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The sprawling cityscape of Omaha, Neb., and the continuing search for a cure for AIDS form the background for Diana Kirk's fast paced, hard-boiled electronically published novel, A Caduceus Is for Killing.

Dorlynd University Hospital Chief Resident Andrea Pearson discovers the gruesomely mutilated and tortured body of her department chief, Dr. Milton Grafton on a bad Monday morning. Grafton, a brilliant medical researcher close to discovering a cure for AIDS, might have been a saint in the eyes of the afflicted, but colleagues and associates viewed him much differently.

The unenviable task of sorting out the long list of possible suspects falls to Omaha detective sergeant Gary Krastowitcz. After twenty years on the Omaha police force following service in Vietnam, Krastowitcz has seen just about everything, but the sexually mutilated corpse sickens even him. Tacked to his bulletin board at the station are photos of five other men, killed in various ways, but all showing the same mutilation.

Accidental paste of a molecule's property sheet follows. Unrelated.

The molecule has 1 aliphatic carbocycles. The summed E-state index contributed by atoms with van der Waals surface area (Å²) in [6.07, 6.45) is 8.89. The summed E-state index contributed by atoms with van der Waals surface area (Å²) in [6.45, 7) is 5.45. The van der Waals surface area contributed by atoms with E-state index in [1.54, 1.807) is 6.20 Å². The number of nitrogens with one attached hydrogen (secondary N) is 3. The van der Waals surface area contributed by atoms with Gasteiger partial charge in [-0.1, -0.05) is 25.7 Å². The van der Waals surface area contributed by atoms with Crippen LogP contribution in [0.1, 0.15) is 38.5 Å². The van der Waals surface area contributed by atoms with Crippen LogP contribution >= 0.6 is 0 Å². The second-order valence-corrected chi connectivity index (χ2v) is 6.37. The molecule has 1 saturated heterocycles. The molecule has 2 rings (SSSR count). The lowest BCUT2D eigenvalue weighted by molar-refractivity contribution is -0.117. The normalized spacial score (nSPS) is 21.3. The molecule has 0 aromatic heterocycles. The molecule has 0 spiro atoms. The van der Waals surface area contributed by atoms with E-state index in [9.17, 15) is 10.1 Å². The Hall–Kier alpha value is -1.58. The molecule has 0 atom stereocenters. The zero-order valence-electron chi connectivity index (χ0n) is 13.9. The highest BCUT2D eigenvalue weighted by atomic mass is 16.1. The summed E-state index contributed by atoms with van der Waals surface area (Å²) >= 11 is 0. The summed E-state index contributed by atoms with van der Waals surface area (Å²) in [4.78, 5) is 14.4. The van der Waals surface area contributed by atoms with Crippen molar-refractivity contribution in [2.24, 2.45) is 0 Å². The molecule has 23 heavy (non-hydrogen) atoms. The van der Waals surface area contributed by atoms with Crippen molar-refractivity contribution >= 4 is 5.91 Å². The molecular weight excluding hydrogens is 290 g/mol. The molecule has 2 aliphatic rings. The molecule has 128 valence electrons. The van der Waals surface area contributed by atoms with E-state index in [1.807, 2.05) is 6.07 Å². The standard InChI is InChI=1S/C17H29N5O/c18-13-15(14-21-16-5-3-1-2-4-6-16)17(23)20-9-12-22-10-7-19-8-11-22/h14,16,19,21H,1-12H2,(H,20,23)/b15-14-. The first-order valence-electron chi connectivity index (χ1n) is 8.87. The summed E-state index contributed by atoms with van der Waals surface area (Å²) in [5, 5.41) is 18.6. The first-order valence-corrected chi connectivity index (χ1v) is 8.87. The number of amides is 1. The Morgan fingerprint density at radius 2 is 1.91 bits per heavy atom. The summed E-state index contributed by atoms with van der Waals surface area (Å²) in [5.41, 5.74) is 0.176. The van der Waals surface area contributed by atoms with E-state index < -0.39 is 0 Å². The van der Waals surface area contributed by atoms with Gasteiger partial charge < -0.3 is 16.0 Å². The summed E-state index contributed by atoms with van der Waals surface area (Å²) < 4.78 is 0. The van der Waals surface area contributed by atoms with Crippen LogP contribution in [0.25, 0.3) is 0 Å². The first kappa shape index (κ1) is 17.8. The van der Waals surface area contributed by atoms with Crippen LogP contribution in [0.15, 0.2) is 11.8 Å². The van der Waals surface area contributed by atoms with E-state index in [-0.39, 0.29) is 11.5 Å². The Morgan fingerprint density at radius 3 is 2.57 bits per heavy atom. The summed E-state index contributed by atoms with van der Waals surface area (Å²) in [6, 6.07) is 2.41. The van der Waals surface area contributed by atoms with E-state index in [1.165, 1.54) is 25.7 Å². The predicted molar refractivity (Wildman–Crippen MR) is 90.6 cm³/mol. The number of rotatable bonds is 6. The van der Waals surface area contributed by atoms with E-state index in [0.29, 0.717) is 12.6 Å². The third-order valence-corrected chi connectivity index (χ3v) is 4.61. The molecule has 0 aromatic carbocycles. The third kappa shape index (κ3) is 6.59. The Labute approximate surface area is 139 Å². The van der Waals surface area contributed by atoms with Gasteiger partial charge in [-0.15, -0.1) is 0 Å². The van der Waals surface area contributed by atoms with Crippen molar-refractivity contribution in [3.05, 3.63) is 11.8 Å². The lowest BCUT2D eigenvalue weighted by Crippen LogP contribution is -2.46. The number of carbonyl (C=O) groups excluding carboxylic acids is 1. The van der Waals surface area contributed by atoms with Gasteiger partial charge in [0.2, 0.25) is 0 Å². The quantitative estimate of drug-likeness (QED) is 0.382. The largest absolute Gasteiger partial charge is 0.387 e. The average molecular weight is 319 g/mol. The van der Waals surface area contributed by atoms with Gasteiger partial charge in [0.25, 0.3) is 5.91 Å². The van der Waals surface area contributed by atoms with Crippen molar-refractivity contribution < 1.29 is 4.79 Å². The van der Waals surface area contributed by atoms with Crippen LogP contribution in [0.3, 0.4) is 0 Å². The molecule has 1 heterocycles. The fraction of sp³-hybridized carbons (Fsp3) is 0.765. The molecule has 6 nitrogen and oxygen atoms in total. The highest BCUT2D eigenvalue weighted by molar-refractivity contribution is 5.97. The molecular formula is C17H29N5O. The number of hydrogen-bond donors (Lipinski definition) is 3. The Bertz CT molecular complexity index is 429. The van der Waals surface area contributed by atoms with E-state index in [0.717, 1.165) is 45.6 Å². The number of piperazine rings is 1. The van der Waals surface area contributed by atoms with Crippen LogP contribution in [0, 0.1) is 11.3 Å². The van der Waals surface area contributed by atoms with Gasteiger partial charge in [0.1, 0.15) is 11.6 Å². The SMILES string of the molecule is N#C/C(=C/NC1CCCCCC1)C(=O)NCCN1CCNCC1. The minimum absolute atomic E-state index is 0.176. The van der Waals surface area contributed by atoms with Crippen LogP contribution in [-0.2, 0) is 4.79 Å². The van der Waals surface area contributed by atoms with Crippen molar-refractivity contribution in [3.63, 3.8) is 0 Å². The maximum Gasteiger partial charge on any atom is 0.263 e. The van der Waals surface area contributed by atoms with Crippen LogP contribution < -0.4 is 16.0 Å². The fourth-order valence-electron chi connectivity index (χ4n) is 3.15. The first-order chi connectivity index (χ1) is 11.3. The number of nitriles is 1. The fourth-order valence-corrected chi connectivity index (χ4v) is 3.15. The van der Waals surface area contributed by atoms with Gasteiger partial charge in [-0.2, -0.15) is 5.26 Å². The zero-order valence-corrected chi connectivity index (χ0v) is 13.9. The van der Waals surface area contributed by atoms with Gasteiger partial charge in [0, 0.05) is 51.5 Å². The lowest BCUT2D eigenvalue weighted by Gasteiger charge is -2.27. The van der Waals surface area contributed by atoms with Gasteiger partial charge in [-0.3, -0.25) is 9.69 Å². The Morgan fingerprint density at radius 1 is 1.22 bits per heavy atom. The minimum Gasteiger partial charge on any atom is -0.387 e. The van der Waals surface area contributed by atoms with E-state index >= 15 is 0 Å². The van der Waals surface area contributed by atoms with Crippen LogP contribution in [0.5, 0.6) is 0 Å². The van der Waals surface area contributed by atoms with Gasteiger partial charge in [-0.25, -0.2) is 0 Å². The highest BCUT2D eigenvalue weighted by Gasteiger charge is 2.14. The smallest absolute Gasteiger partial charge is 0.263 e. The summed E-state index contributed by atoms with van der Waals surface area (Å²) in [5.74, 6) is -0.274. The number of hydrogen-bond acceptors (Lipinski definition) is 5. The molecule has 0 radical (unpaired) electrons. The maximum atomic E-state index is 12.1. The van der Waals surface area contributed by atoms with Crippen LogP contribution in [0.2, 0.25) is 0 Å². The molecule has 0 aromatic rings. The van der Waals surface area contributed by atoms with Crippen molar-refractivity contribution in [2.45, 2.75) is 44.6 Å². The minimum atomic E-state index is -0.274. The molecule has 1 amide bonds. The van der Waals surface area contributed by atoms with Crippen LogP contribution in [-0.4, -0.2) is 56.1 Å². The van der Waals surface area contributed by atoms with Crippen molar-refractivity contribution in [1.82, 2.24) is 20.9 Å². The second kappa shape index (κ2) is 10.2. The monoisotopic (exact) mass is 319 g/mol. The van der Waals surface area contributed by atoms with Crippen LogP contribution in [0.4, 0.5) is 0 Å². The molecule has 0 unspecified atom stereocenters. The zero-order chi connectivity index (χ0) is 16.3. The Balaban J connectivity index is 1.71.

Opinionated, stubborn, prejudiced and an all round male chauvinist pig, Krastowitcz isn't your normal hero. Krastowitcz does have his virtues. He's hardworking and brave, and when confronted by just the right person, shows a surprising ability to learn. But if you're offended by anti-gay sentiments or grisly descriptions of violent death, you probably will want to give Krastowitcz and A Caduceus Is for Killing a wide berth.

Considering the nature of her work and her personal history, Pearson seems an odd match for Krastowitcz. Divorced and haunted by the death of her child, Pearson pursued her medical degree, not allowing any man to come between her and her dreams of the faculty position almost within her grasp. Afflicted with severe asthma, Pearson depends on her inhaler to keep her alive.

Krastowitcz's loudly expressed opinions about everything, especially "women libbers," offend Pearson, but his sense of responsibility calls to her. In spite of herself, Pearson finds herself liking him and depending on him for comfort when the bodies pile up at the university. Together Krastowitcz and Pearson follow the trail of blood-soaked evidence to confront a mass murderer.

Kirk writes well and keeps the plot moving like a bullet train. The novel will fool you because there is more happening than you realize. But Kirk is fair -- all the clues are there, if you can find them.

Suzanne Frisbee

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